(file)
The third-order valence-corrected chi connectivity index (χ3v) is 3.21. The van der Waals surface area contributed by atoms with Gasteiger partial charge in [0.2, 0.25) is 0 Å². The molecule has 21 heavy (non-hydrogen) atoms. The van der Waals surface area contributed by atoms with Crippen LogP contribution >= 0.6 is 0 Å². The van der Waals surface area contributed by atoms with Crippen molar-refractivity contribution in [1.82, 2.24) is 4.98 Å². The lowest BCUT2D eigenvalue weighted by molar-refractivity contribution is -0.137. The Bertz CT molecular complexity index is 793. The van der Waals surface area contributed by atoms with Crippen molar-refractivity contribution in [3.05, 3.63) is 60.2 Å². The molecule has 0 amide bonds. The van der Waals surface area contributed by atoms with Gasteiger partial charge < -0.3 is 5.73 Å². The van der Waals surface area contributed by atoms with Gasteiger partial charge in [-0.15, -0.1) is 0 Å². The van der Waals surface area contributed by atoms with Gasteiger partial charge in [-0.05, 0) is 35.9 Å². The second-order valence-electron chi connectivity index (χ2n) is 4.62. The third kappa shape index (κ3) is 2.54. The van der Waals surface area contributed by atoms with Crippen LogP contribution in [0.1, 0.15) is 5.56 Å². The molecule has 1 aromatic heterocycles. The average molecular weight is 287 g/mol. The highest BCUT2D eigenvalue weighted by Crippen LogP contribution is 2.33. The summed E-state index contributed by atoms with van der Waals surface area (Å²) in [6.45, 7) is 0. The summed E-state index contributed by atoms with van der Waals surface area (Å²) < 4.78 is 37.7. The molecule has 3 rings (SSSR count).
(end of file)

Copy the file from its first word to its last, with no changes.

The third-order valence-corrected chi connectivity index (χ3v) is 3.21. The van der Waals surface area contributed by atoms with Gasteiger partial charge in [0.2, 0.25) is 0 Å². The molecule has 21 heavy (non-hydrogen) atoms. The van der Waals surface area contributed by atoms with Crippen LogP contribution >= 0.6 is 0 Å². The van der Waals surface area contributed by atoms with Crippen molar-refractivity contribution in [1.82, 2.24) is 4.98 Å². The lowest BCUT2D eigenvalue weighted by molar-refractivity contribution is -0.137. The Bertz CT molecular complexity index is 793. The van der Waals surface area contributed by atoms with Crippen molar-refractivity contribution in [3.05, 3.63) is 60.2 Å². The molecule has 0 amide bonds. The van der Waals surface area contributed by atoms with Gasteiger partial charge < -0.3 is 5.73 Å². The van der Waals surface area contributed by atoms with Gasteiger partial charge in [-0.15, -0.1) is 0 Å². The van der Waals surface area contributed by atoms with Gasteiger partial charge in [-0.05, 0) is 35.9 Å². The second-order valence-electron chi connectivity index (χ2n) is 4.62. The third kappa shape index (κ3) is 2.54. The van der Waals surface area contributed by atoms with Crippen LogP contribution in [0.1, 0.15) is 5.56 Å². The molecule has 1 aromatic heterocycles. The average molecular weight is 287 g/mol. The highest BCUT2D eigenvalue weighted by Crippen LogP contribution is 2.33. The summed E-state index contributed by atoms with van der Waals surface area (Å²) in [6.45, 7) is 0. The summed E-state index contributed by atoms with van der Waals surface area (Å²) < 4.78 is 37.7. The molecule has 3 rings (SSSR count).